P.22 Appointment

  • The Company and /or its directors may appoint an administrator, but before doing so they must give 5 business days notice to any floating charge holder to enable it to appoint its own choice of administrator. If it chooses to do so it will then follow the P.14 route.

  • In practice it is likely that the floating charge holder will be consulted beforehand, in most cases, as the Company will require funding throughout the administration.


  • There is a moratorium from the date an administration application is filed in court under P.10 and from the date when the documents are filed in court under P’s14 and 22 until the appointment takes effect. In the case of P.14 appointments this is likely to be very short if not non-existent. In the case of P.22 appointments the moratorium will not exceed 10 days.

Purpose of Administrator’s Appointment

  • Nowhere is Company rescue highlighted more strongly than in the way in which the administrator is required to perform this function. Under the present law it is possible to specify a number of purposes in the alternative. The most widely used are the survival of the Company or part as a going concern and/or a more advantageous realisation of assets than would be effected on a winding up.

  • In contrast, the Enterprise Act specifies in order of priority the objectives for which an administrator must perform his functions, top of the list being the rescue of the Company as a going concern. If he thinks that objective is not reasonably practicable, the administrator can perform his functions with the objective of achieving a better realisation for creditors than would be achieved on a winding up. Only if he thinks that neither of the first two objectives are reasonably practicable can he perform his functions with the objective of making a distribution to secured or preferential creditors and then only without unnecessarily harming unsecured creditors. It is worth noting that while the test is subjective, the administrator will be required to exercise his professional skill and judgment in deciding whether the objectives are reasonably practicable.
  • The administrator has an overriding duty, except where he was appointed for the purpose of distribution to secured or preferential creditors, to act "in the interests of the creditors as a whole".
  • This puts beyond doubt the duty of an administrator as being to all the creditors as a whole, rather than any one class of creditors. That being so, with the need to fund the administration, in the majority of cases the administrator will not be able to achieve the objective of rescuing the Company and possibly not a better realisation for creditors than on a winding up without the support of its bank and floating charge holder. The bank is therefore in a strong position initially, especially when coupled with its ability, in almost every case, to select the administrator. However, once appointed, it is likely that the costs of administration will exceed those of an administrative receivership and floating charge holders may find that they are, effectively bearing additional costs.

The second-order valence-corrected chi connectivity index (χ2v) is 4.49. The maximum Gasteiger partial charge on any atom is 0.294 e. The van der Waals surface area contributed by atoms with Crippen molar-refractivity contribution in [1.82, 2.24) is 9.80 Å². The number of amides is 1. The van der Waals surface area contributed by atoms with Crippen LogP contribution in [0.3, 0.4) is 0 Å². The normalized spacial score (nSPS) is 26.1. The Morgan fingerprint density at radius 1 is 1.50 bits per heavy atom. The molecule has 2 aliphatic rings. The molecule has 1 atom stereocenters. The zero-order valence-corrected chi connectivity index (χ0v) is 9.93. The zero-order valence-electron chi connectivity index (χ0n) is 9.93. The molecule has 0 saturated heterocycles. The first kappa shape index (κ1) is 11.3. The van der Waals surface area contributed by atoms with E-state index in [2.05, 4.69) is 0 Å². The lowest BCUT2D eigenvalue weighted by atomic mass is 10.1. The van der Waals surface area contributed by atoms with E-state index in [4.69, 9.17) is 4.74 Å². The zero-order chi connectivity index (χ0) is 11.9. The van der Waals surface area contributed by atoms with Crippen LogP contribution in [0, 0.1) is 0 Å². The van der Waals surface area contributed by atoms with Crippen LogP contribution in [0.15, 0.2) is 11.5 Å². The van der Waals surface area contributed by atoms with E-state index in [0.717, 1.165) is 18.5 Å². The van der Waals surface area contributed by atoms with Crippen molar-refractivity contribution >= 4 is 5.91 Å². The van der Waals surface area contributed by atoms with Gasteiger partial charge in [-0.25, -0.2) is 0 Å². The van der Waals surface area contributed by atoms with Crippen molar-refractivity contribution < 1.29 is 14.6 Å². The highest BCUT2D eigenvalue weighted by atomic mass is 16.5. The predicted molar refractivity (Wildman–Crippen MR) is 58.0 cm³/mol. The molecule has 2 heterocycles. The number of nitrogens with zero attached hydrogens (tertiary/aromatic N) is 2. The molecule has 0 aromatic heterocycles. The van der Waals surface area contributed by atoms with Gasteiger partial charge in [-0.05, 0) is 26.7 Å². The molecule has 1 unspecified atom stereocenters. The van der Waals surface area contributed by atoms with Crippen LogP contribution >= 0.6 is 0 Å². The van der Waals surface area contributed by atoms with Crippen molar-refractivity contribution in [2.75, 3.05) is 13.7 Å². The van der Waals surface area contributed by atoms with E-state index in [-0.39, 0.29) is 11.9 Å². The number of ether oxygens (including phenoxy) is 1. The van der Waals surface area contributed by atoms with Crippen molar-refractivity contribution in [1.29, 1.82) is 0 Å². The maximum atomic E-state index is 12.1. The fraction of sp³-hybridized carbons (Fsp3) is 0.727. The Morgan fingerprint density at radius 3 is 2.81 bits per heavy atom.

Administrator’s Proposals and Term of Appointment

  • Once appointed the administrator is required to come up with proposals within 8 weeks and to hold his first creditors’ meeting within 10 weeks, which represents an extension to the very tight timetable originally proposed. (Originally the time limits were 28 days for proposals and 42 days for the meeting.) He is, however, subject to an overriding duty at all times to perform his functions as quickly and efficiently as is reasonably practicable. His initial appointment is for twelve months but can be extended5 before it expires, for up to six months, with the consent of all the secured creditors and 50% of the unsecured creditors or at any time before expiry with the leave of the court. Consequently, if a secured creditor does not agree to a further extension he can force the administrator to apply to court for an extension and will, presumably, be entitled to be heard on any application.

Dealing with Security

  • As previously, the administrator has the power to dispose of floating charge property in the administration on the basis that the floating charge holder retains its priority. He can also dispose of non floating charge security6 and property subject to a hire purchase agreement, with the leave of the court, but subject to top up provisions where the net proceeds are less than the market value to bring the proceeds up to the market value. The principles on which the court will grant leave were set out in the case of Atlantic Computers7 which emphasised the need to balance the rights of the secured creditor against those of the Company in administration. The Act, however, provides that the Court will grant leave where the Court thinks that disposal of the property would be likely to promote the purpose of the administration. It is feasible that different tests may be applied depending on the stated purpose of the administration, i.e. in cases where Company rescue is the stated purpose, the court may, in appropriate cases, be more prepared to grant leave, than it would where the stated purpose is a distribution to secured or preferential creditors. It may also be influenced in favour of the Company by the requirement for the administrator to top up the difference between the proceeds of sale and the market value in relation to non floating charge security and HP agreements.

Crown Preference and Distribution to Unsecured Creditors

  • Crown preference has been abolished in so far as it relates to Inland Revenue, Customs & Excise debts and Social Security Contributions. The new section, 176A of the Insolvency Act 1986, provides that the liquidator, administrator, provisional liquidator or receiver (but not an administrative receiver), has to make a prescribed part of the Company’s property available to unsecured creditors.